Getting that positive pregnancy test is like no other feeling in the world. But sharing the news with your other child(ren) can be tricky to navigate. Mainly depending on the age of your other kids. Older siblings, whether toddlers, preschool, or big kid aged, will have many feelings (whether they express them at first or not). Helping your child adjust to a new sibling in your family may feel overwhelming. But YOU and your family will navigate this change and see the joy of bringing home a new baby. Settle in and snuggle up. Here is how to help your child adjust to a new sibling.
WHEN & HOW to share the baby news
After having three kids of my own, I’ve learned what has and (and what has not) worked. Spoiler, stressing about how much screen time my other children get falls in the NOT worked category.
Choosing when and how to deliver the big news to your kids that they will soon be taking on the new role of becoming a big brother or big sister is a huge deal! Deciding what time feels right is really up to you and your partner. As excited as you are to tell them as soon as you get that positive test, nine months can seem like an eternity to young children.
I remember telling my two older boys when we got the news of our third child using the ultrasound photo. Did I take a picture? You bet. Did they have ANY idea what I was sharing with them? Not really. They are half smiled for the camera and then bopped away to magnetic tiles.
And it makes sense that they didn’t comprehend a nine-week-old baby in my body. According to the AAP, a toddler’s major limitation with cognitive development around age two is that they feel responsible for big life changes. They see the world revolving around them. Understanding their development stage helps you navigate how to have conversations that they can relate to.
Here are some additional ways to help your toddler prepare for a new sibling:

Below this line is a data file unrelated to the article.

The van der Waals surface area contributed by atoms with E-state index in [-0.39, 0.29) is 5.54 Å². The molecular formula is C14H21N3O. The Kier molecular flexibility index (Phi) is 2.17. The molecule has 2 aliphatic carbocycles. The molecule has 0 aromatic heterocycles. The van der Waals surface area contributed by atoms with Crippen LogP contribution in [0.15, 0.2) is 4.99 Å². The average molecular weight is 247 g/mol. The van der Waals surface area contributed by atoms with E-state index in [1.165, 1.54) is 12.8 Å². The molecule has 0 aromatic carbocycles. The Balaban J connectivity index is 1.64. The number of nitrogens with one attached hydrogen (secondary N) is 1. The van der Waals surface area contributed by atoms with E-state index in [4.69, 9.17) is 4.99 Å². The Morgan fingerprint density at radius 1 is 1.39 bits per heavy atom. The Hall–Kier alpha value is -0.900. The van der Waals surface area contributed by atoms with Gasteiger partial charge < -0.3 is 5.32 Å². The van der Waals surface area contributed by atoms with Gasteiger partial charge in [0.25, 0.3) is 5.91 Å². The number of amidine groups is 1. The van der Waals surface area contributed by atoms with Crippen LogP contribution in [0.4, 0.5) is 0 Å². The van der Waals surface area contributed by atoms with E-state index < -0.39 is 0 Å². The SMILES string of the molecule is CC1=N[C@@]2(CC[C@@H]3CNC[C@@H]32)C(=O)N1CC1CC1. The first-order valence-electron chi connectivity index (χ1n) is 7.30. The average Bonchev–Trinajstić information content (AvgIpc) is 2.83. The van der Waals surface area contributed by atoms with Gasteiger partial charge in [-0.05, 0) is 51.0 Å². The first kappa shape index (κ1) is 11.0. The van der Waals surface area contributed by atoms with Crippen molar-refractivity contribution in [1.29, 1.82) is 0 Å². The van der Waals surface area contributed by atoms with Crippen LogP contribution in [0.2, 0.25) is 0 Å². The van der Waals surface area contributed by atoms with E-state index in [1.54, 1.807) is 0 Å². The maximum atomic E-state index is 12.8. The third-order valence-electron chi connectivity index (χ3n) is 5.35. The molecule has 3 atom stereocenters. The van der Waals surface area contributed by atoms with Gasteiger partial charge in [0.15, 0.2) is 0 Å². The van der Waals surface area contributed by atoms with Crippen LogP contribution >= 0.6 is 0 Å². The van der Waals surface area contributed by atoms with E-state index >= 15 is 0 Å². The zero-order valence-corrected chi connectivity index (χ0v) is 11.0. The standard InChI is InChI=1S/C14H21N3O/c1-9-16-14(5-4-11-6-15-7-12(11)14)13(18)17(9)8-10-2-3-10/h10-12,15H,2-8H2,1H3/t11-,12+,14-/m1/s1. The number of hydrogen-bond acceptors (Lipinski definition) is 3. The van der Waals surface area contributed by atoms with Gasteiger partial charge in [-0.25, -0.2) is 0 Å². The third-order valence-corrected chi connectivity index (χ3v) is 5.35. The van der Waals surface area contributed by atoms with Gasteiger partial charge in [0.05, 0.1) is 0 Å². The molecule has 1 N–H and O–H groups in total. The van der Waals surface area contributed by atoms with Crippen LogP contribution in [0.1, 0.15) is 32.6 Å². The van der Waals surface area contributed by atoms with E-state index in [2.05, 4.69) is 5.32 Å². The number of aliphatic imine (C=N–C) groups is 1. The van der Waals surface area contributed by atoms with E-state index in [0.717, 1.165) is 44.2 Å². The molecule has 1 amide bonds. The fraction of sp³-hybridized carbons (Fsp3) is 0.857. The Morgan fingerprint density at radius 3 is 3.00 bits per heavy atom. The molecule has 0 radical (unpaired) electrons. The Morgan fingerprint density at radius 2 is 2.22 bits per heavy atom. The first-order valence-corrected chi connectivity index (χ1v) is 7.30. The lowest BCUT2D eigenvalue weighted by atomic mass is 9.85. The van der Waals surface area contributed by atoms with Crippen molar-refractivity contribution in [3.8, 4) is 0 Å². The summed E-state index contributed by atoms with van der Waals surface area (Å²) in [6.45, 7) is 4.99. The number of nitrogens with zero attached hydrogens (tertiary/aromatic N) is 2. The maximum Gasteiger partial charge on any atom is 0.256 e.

- Share pictures and videos with your child if you have a close family friend or cousin with a new baby.
- Did you decide on a name for the new baby? Use it! Talk about the baby by their name rather than the baby.
- Don’t take things personally if your child shows resistance. Change is hard for everyone! (us grown-ups too) Know that your day’s new routine and rhythm with kids will adjust to what works for your family over time.
There is no right or perfect time to share the news about welcoming a new sibling. But, clueing your other children into the family addition is essential to giving them the time to prepare everyone for the big arrival.
11 essential tips for welcoming a new sibling
Implement and practice these essential tips to help prepare your kids as you navigate those early days and months and juggle life with multiples!
- Read books
- Role-play with your child
- Allow your child to touch baby supplies
- Share a gift with and from the new baby
- Invite your child to help prepare the nursery
- If your child is moving rooms, do it with plenty of time
- Reverse the role of waiting until the baby’s needs are met
- Be patient with yourself (and your child)
- Expect push-back
- Stick to a normal(ish) routine
- There will be more screen time, and that is okay
Books, books, books
Reading books is one of the most valuable activities you can do with your child. Countless books are available to help prepare and explain what bringing a new baby home means. Snuggle up on the couch and spend some special one-on-one time reading and looking at pictures of how big siblings can help with their new baby.
If you have a toddler at home, we love this book: I Am A Big Brother by Caroline Jayne Church. This book also comes in I Am a Big Sister!
Five stars! If you have a preschooler or big kid at home, we love this book: The New Small Person by Lauren Child.
Role-play with your child
I know most of us don’t love to pretend to play. (myself included) But these imaginative play ideas don’t require a superhero cape and pretend crown. Instead, practice role-playing with your child using their favorite stuffies or dolls to feed them, change their diapers and put them down for naps.
Props like action figures, dolls, or puppets help children open up and share thoughts more comfortably. The purpose is to create a fun dialogue. Props are a TOOL your child can later use in their play when wanting to work out a thought or problem.
- Find a comfy spot in your home that you know your child enjoys.